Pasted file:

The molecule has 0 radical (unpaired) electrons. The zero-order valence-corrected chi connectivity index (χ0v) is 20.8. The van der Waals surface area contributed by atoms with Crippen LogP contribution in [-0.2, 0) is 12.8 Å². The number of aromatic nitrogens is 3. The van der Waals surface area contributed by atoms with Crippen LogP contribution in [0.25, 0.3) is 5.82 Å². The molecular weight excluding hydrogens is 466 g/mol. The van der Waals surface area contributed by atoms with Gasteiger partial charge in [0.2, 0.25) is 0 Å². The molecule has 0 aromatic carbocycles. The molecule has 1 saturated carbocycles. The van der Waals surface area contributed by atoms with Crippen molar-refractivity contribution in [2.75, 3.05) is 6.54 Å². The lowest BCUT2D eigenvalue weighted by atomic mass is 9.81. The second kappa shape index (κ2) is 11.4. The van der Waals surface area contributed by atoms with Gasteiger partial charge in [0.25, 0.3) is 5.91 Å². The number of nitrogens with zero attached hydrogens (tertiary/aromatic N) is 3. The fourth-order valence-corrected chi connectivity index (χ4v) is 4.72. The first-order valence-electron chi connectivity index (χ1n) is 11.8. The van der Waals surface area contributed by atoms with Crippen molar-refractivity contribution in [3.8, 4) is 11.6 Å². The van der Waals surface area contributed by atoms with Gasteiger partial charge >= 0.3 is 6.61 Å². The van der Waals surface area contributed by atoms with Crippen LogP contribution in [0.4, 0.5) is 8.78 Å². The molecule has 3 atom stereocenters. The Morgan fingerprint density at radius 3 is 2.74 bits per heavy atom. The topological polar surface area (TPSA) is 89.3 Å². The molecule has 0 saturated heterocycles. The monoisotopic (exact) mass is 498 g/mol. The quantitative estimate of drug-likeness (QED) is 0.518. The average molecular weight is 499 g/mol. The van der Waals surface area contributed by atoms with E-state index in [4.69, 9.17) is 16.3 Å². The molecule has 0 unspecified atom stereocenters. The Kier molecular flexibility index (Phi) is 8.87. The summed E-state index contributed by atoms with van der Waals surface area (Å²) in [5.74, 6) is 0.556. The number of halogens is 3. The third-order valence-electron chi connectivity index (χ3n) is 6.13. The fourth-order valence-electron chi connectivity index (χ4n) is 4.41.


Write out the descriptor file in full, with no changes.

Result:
The molecule has 0 radical (unpaired) electrons. The zero-order valence-corrected chi connectivity index (χ0v) is 20.8. The van der Waals surface area contributed by atoms with Crippen LogP contribution in [-0.2, 0) is 12.8 Å². The number of aromatic nitrogens is 3. The van der Waals surface area contributed by atoms with Crippen LogP contribution in [0.25, 0.3) is 5.82 Å². The molecular weight excluding hydrogens is 466 g/mol. The van der Waals surface area contributed by atoms with Gasteiger partial charge in [0.2, 0.25) is 0 Å². The molecule has 0 aromatic carbocycles. The molecule has 1 saturated carbocycles. The van der Waals surface area contributed by atoms with Crippen molar-refractivity contribution in [2.75, 3.05) is 6.54 Å². The lowest BCUT2D eigenvalue weighted by atomic mass is 9.81. The second kappa shape index (κ2) is 11.4. The van der Waals surface area contributed by atoms with Gasteiger partial charge in [0.25, 0.3) is 5.91 Å². The number of nitrogens with zero attached hydrogens (tertiary/aromatic N) is 3. The fourth-order valence-corrected chi connectivity index (χ4v) is 4.72. The first-order valence-electron chi connectivity index (χ1n) is 11.8. The van der Waals surface area contributed by atoms with Crippen molar-refractivity contribution in [3.8, 4) is 11.6 Å². The van der Waals surface area contributed by atoms with Gasteiger partial charge >= 0.3 is 6.61 Å². The van der Waals surface area contributed by atoms with Crippen LogP contribution in [0.4, 0.5) is 8.78 Å². The molecule has 3 atom stereocenters. The Morgan fingerprint density at radius 3 is 2.74 bits per heavy atom. The topological polar surface area (TPSA) is 89.3 Å². The molecule has 0 saturated heterocycles. The monoisotopic (exact) mass is 498 g/mol. The quantitative estimate of drug-likeness (QED) is 0.518. The average molecular weight is 499 g/mol. The van der Waals surface area contributed by atoms with E-state index in [4.69, 9.17) is 16.3 Å². The molecule has 0 unspecified atom stereocenters. The Kier molecular flexibility index (Phi) is 8.87. The summed E-state index contributed by atoms with van der Waals surface area (Å²) in [5.74, 6) is 0.556. The number of halogens is 3. The third-order valence-electron chi connectivity index (χ3n) is 6.13. The fourth-order valence-electron chi connectivity index (χ4n) is 4.41.